The Criminal Investigation Department (CID) is the branch of all Territorial police forces within the British Police and many other Commonwealth police forces, to which plain clothes detectives belong. It is thus distinct from the Uniformed Branch and the Special Branch.
CID officers are required to have had at least two years as a uniformed officer before applying to transfer to the branch and receive further training when they do so. While training they are referred to as a Training Detective Constable (TDC) and after a years training period they become a fully fledged Detective Constable (DC). CID officers are involved in investigation of major crimes such as rape, murder, serious assault, fraud, and any other offences that require complex detection They are responsible for acting upon Criminal investigation received and then building a case, from analysis of the initial incident through to arrest and prosecution of any suspects.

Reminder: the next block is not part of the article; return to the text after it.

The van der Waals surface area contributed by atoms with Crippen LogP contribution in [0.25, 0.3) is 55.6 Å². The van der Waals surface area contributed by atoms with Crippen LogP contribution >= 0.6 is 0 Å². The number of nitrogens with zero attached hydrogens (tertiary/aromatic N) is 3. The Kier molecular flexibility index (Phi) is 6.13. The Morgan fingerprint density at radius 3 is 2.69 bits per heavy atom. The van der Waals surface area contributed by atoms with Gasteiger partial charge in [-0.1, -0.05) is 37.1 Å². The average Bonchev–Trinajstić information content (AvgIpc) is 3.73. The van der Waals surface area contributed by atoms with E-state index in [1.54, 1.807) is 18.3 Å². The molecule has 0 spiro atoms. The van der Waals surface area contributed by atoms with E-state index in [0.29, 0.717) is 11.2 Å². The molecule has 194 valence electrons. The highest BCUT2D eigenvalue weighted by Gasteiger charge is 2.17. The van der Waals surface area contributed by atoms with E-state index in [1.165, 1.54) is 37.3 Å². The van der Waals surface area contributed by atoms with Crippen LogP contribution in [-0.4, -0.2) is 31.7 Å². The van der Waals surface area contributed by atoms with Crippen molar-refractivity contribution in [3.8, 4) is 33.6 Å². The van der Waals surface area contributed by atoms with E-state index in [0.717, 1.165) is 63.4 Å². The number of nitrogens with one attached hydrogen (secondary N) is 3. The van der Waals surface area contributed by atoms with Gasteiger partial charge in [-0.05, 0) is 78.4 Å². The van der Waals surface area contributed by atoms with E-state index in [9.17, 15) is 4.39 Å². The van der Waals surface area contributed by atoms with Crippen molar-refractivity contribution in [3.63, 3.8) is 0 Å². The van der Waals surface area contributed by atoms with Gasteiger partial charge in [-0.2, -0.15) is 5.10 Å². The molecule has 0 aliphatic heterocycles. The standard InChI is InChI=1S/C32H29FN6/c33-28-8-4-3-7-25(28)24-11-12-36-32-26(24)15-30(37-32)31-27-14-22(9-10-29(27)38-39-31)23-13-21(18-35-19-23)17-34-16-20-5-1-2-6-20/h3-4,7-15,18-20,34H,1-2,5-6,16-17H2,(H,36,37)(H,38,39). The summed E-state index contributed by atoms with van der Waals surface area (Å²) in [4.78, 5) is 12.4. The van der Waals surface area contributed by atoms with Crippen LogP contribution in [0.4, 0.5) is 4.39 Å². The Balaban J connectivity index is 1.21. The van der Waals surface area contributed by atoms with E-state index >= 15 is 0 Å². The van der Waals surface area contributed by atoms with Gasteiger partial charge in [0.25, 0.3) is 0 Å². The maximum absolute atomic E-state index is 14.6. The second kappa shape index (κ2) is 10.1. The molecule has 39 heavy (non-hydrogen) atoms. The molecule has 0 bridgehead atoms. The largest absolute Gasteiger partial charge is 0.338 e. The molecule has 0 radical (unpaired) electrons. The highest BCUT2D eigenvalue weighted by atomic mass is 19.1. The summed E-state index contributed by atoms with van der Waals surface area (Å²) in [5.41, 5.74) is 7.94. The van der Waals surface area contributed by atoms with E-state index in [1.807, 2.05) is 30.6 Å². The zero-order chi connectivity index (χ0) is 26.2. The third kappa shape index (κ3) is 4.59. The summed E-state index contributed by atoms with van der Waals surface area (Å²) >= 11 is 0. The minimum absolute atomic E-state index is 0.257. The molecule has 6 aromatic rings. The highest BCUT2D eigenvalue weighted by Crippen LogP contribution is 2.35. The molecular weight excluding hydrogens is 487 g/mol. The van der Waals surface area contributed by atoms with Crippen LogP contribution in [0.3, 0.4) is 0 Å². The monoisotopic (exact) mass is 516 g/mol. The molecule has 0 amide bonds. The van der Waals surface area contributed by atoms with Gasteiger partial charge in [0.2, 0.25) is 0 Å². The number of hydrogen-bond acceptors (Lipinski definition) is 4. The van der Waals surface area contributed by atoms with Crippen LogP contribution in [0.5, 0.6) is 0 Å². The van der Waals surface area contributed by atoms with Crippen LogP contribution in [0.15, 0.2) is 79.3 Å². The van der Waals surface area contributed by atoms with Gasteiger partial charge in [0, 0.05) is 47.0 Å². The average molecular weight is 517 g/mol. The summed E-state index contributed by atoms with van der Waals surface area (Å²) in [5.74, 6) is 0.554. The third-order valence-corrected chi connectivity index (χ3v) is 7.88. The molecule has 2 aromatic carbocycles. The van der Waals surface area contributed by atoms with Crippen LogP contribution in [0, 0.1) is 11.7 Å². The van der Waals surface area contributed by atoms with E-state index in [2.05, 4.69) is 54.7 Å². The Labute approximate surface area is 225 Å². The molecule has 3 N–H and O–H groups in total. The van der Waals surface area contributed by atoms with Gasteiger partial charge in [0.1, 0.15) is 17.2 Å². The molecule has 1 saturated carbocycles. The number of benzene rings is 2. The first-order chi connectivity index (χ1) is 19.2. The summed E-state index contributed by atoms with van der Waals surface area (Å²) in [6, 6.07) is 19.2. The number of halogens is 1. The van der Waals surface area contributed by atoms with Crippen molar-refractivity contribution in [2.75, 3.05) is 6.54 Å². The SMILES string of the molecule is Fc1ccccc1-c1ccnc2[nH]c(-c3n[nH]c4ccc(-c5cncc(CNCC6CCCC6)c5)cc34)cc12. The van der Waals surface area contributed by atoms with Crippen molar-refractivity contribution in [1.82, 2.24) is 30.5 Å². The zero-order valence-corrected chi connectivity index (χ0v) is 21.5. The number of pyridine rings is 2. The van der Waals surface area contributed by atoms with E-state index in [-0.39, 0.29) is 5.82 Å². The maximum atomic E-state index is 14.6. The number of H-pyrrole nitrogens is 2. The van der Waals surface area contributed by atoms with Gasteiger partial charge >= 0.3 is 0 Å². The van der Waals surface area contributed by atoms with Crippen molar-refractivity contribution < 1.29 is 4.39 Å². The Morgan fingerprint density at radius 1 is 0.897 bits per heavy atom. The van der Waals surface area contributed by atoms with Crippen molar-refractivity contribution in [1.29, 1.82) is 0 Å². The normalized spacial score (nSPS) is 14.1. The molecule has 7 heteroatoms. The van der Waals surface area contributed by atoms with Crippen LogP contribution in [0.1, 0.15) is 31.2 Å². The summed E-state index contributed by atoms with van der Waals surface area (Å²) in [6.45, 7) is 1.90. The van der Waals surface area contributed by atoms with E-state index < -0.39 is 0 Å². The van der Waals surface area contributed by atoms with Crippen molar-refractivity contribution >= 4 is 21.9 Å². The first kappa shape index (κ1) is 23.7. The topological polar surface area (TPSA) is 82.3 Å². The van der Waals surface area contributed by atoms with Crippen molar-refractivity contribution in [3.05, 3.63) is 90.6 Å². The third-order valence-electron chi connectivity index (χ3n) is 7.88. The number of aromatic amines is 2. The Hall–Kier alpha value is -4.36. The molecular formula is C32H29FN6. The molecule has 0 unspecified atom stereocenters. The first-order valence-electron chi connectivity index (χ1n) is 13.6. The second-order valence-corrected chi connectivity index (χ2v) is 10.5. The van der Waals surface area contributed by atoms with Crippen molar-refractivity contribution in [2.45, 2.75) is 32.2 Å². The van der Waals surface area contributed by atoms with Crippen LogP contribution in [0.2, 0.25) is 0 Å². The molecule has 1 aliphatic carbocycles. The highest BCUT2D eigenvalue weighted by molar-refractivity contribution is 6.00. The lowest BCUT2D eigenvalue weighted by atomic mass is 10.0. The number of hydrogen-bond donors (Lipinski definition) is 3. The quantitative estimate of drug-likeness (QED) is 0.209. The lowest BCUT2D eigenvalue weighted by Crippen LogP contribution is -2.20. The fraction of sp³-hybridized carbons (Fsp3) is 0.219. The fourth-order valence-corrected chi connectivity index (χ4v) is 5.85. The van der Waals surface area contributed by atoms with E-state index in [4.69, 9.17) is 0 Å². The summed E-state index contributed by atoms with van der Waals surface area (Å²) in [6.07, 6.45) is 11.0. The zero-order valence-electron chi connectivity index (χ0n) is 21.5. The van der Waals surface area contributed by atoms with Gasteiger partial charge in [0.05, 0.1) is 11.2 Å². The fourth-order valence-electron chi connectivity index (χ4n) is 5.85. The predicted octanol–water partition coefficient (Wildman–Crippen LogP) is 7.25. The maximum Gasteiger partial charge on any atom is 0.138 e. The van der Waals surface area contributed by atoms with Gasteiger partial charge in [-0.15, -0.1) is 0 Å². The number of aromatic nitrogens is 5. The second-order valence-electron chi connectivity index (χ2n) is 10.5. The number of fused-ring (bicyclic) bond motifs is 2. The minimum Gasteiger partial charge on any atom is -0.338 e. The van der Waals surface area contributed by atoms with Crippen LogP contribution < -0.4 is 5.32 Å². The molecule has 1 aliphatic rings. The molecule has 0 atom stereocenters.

In the United Kingdom, smaller police stations usually have more uniformed officers than CID officers. Usually having five Detective Constables (DC) with a Detective Sergeant (DS) in overall command, but in larger stations usually many DCs DSs and Detective Inspectors will be present with the overall command of the department the responsibility of the Detective Chief Inspector
These ranks are common to most forces.
The Army SIB has regular Sections and one Territorial Army Section made up of civilian CID officers and ex-regulars to assist them in major cases.